Rene Dudfield: Draft 2 of, ^Let's write a unit test!^

So, I started writing this for people who want to ‘contribute’ to Community projects, and also Free Libre or Open source projects. Maybe you’d like to get involved, but are unsure of where to begin? Follow along with this tutorial, and peek at the end in the “what is a git for?” section for explanations of what some of the words mean.

Draft 1, 2018/07/18 – initial draft.
Draft 2, 2019/11/04 – two full unit test examples, assertions, making a pull request, use python 3 unittest substring search, “good first issue” is a thing now. Started “What is a git for? Jargon” section.

What’s first? A test is first.

A unit test is a piece of code which tests one thing works well in isolation from other parts of software. In this guide, I’m going to explain how to write one using the standard python unittest module, for the pygame game library. You can apply this advice to most python projects, or free/libre open source projects in general.

A minimal test.

What pygame.draw.ellipse should do: http://www.pygame.org/docs/ref/draw.html#pygame.draw.ellipse
Where to put the test: https://github.com/pygame/pygame/blob/master/test/draw_test.py

def test_ellipse(self):
import pygame.draw
surf = pygame.Surface((320, 200))
pygame.draw.ellipse(surf, (255, 0, 0), (10, 10, 25, 20))

All the test does is call the draw function on the surface with a color, and a rectangle. That’s it. A minimal, useful test. If you have a github account, you can even edit the test file in the browser to submit your PR. If you have email, or internet access you can email me or someone else on the internet and ask them to do add it to pygame.

An easy test to write… but it provides really good value.

  • Shows an example of using the code.
  • Makes sure the function arguments are correct.
  • Makes sure the code runs on 20+ different platforms and python versions.
  • No “regressions” (Code that starts failing because of a change) can be introduced in the future. The code for draw ellipse with these arguments should not crash in the future.

But why write a unit test anyway?

Unit tests help pygame make sure things don’t break on multiple platforms. When your code is running on dozens of CPUs and just as many operating systems things get a little tricky to test manually. So we write a unit test and let all the build robots do that work for us.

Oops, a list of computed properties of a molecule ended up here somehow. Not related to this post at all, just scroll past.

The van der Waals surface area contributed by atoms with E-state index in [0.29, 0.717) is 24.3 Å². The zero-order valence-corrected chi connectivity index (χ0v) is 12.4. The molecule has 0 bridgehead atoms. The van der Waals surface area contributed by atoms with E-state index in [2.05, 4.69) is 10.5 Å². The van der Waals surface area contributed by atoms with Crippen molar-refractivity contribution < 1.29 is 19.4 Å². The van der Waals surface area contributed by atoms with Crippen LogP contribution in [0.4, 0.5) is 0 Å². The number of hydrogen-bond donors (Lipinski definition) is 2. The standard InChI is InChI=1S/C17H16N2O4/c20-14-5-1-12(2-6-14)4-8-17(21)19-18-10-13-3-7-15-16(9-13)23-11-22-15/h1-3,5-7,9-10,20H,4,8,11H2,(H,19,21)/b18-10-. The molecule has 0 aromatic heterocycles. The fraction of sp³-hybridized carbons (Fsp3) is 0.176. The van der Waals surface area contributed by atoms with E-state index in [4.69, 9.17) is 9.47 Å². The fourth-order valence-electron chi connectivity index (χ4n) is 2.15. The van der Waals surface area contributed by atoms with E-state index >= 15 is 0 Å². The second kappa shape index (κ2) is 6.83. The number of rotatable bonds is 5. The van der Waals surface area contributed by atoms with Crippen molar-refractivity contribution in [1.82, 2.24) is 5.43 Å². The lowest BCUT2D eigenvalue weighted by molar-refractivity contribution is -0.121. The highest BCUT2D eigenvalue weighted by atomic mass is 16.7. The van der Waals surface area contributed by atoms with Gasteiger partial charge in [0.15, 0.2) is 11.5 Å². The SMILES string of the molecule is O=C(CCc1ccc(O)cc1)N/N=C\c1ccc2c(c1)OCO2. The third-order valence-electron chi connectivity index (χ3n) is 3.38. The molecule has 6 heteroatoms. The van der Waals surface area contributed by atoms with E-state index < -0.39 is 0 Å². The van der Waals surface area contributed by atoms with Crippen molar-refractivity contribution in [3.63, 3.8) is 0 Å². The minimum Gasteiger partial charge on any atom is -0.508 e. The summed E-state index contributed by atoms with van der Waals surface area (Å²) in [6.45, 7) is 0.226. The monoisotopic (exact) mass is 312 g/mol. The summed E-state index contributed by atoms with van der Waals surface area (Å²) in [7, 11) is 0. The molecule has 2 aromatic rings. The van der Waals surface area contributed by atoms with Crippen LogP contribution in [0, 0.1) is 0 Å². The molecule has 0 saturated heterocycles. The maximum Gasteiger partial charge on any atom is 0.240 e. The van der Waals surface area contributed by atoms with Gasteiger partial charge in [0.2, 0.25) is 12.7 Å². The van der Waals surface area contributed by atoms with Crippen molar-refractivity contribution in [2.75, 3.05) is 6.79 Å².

A great way to contribute to libre/free and open source projects is to contribute a test. Less bugs in the library means less bugs in your own code. Additionally, you get some public credit for your contribution.

The best part about it, is that it’s a great way to learn python, and about the thing you are testing. Want to know how graphics algorithms should work, in lots of detail? Start writing tests for them.

The simplest test is to just call the function. Just calling it is a great first test. Easy, and useful.

At the time of writing there are 39 functions that aren’t even called when running the pygame tests. Why not join me on this adventure?

Let’s write a unit test!

In this guide I’m going to write a test for an pygame.draw.ellipse to make sure a thick circle has the correct colors in it, and not lots of black spots. There’s a bunch of tips and tricks to help you along your way. Whilst you can just edit a test in your web browser, and submit a PR, it might be more comfortable to do it in your normal development environment.

Grab a fork, and let’s dig in.

Set up git for github if you haven’t already. Then you’ll want to ‘fork’ pygame on https://github.com/pygame/pygame so you have your own local copy.

Note, we also accept patches by email, or on github issues. So you can skip all this github business if you want to. https://www.pygame.org/wiki/patchesandbugs
  • Fork the repository (see top right of the pygame repo page)
  • Make the change locally. Push to your copy of the fork.
  • Submit a pull request

So you’ve forked the repo, and now you can clone your own copy of the git repo locally.

$ git clone https://github.com/YOUR-USERNAME/pygame
$ cd pygame/
$ python test/draw_test.py
...
----------------------------------------------------------------------
Ran 3 tests in 0.007s

OK

You’ll see all of the tests in the test/ folder.

Browse the test folder online: https://github.com/pygame/pygame/tree/master/test

If you have an older version of pygame, you can use this little program to see the issue.

There is some more extensive documentation in the test/README file. Including on how to write a test that requires manual interaction.

Standard unittest module.

pygame uses the standard python unittest module. With a few enhancements to make it nicer for developing C code.

Fun fact: pygame included the unit testing module before python did.

We will go over the basics in this guide, but for more detailed information please see:
https://docs.python.org/3/library/unittest.html

How to run a single test?

Running all the tests at once can take a while. What if you just want to run a single test?

If we look inside draw_test.py, each test is a class name, and a function. There is a “DrawModuleTest” class, and there should be a “def test_ellipse” function.

So, let’s run the test…

~/pygame/ $ python test/draw_test.py DrawModuleTest.test_ellipse
Traceback (most recent call last):
...
AttributeError: type object 'DrawModuleTest' has no attribute 'test_ellipse'
Starting with failure. Our test isn’t there yet.

Good. This fails. It’s because we don’t have a test called “def test_ellipse” in there yet. What there is, is a method called ‘todo_test_ellipse’. This is an extension pygame testing framework has so we can easily see which functionality we still need to write tests for.

~/pygame/ $ python -m pygame.tests --incomplete


FAILED (errors=39)

Looks like there are currently 39 functions or methods without a test. Easy pickings.

Python 3 to the rescue.

Tip: Python 3.7 makes it easier to run tests with the magic “-k” argument. With this you can run tests that match a substring. So to run all the tests with “ellipse” in their name you can do this:

~pygame/ $ python3 test/draw_test.py -k ellipse